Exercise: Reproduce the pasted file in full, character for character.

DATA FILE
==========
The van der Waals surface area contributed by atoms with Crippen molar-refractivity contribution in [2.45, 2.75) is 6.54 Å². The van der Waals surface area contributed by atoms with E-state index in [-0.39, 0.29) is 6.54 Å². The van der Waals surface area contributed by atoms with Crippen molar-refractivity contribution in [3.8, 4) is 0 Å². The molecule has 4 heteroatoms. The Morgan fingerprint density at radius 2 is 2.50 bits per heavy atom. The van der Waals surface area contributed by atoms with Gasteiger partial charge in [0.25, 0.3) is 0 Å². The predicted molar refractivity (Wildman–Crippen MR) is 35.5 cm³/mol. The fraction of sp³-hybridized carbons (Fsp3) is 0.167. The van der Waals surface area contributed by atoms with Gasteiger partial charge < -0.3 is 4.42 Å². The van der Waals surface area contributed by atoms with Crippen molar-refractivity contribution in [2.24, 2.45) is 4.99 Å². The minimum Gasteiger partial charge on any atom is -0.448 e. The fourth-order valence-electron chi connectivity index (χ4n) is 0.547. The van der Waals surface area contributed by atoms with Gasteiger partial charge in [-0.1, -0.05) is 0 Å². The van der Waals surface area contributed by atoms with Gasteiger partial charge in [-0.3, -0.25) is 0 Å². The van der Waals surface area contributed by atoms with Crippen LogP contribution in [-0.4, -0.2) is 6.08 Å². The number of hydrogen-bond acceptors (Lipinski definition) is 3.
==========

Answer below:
The van der Waals surface area contributed by atoms with Crippen molar-refractivity contribution in [2.45, 2.75) is 6.54 Å². The van der Waals surface area contributed by atoms with E-state index in [-0.39, 0.29) is 6.54 Å². The van der Waals surface area contributed by atoms with Crippen molar-refractivity contribution in [3.8, 4) is 0 Å². The molecule has 4 heteroatoms. The Morgan fingerprint density at radius 2 is 2.50 bits per heavy atom. The van der Waals surface area contributed by atoms with Gasteiger partial charge in [0.25, 0.3) is 0 Å². The predicted molar refractivity (Wildman–Crippen MR) is 35.5 cm³/mol. The fraction of sp³-hybridized carbons (Fsp3) is 0.167. The van der Waals surface area contributed by atoms with Gasteiger partial charge < -0.3 is 4.42 Å². The van der Waals surface area contributed by atoms with Crippen molar-refractivity contribution in [2.24, 2.45) is 4.99 Å². The minimum Gasteiger partial charge on any atom is -0.448 e. The fourth-order valence-electron chi connectivity index (χ4n) is 0.547. The van der Waals surface area contributed by atoms with Gasteiger partial charge in [-0.1, -0.05) is 0 Å². The van der Waals surface area contributed by atoms with Gasteiger partial charge in [-0.3, -0.25) is 0 Å². The van der Waals surface area contributed by atoms with Crippen LogP contribution in [-0.4, -0.2) is 6.08 Å². The number of hydrogen-bond acceptors (Lipinski definition) is 3.